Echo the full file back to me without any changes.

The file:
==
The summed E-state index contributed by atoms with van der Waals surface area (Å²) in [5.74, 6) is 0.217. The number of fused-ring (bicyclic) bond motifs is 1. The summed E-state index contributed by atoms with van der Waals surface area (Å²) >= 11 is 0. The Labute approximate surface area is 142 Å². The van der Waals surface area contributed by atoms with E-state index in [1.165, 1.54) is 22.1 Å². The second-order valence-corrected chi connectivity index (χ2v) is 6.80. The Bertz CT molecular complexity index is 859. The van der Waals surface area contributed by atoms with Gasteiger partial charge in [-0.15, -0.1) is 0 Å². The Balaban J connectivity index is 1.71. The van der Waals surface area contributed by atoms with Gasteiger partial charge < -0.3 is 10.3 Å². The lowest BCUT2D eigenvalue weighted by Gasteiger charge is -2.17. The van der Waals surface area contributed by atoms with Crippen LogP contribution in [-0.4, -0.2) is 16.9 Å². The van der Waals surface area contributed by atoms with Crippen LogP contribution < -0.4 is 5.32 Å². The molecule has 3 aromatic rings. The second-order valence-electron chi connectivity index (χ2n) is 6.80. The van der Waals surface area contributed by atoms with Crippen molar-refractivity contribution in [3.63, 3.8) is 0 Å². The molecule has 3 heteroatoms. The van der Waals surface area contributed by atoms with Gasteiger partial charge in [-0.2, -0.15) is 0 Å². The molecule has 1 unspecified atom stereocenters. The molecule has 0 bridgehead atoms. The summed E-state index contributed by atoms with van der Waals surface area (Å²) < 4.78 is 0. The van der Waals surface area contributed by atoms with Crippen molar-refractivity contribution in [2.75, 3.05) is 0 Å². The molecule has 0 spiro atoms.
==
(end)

The summed E-state index contributed by atoms with van der Waals surface area (Å²) in [5.74, 6) is 0.217. The number of fused-ring (bicyclic) bond motifs is 1. The summed E-state index contributed by atoms with van der Waals surface area (Å²) >= 11 is 0. The Labute approximate surface area is 142 Å². The van der Waals surface area contributed by atoms with E-state index in [1.165, 1.54) is 22.1 Å². The second-order valence-corrected chi connectivity index (χ2v) is 6.80. The Bertz CT molecular complexity index is 859. The van der Waals surface area contributed by atoms with Gasteiger partial charge in [-0.15, -0.1) is 0 Å². The Balaban J connectivity index is 1.71. The van der Waals surface area contributed by atoms with Gasteiger partial charge < -0.3 is 10.3 Å². The lowest BCUT2D eigenvalue weighted by Gasteiger charge is -2.17. The van der Waals surface area contributed by atoms with Crippen LogP contribution in [-0.4, -0.2) is 16.9 Å². The van der Waals surface area contributed by atoms with Crippen LogP contribution < -0.4 is 5.32 Å². The molecule has 3 aromatic rings. The second-order valence-electron chi connectivity index (χ2n) is 6.80. The van der Waals surface area contributed by atoms with Crippen molar-refractivity contribution in [3.63, 3.8) is 0 Å². The molecule has 3 heteroatoms. The van der Waals surface area contributed by atoms with Gasteiger partial charge in [-0.2, -0.15) is 0 Å². The molecule has 1 unspecified atom stereocenters. The molecule has 0 bridgehead atoms. The summed E-state index contributed by atoms with van der Waals surface area (Å²) < 4.78 is 0. The van der Waals surface area contributed by atoms with Crippen molar-refractivity contribution in [2.75, 3.05) is 0 Å². The molecule has 0 spiro atoms.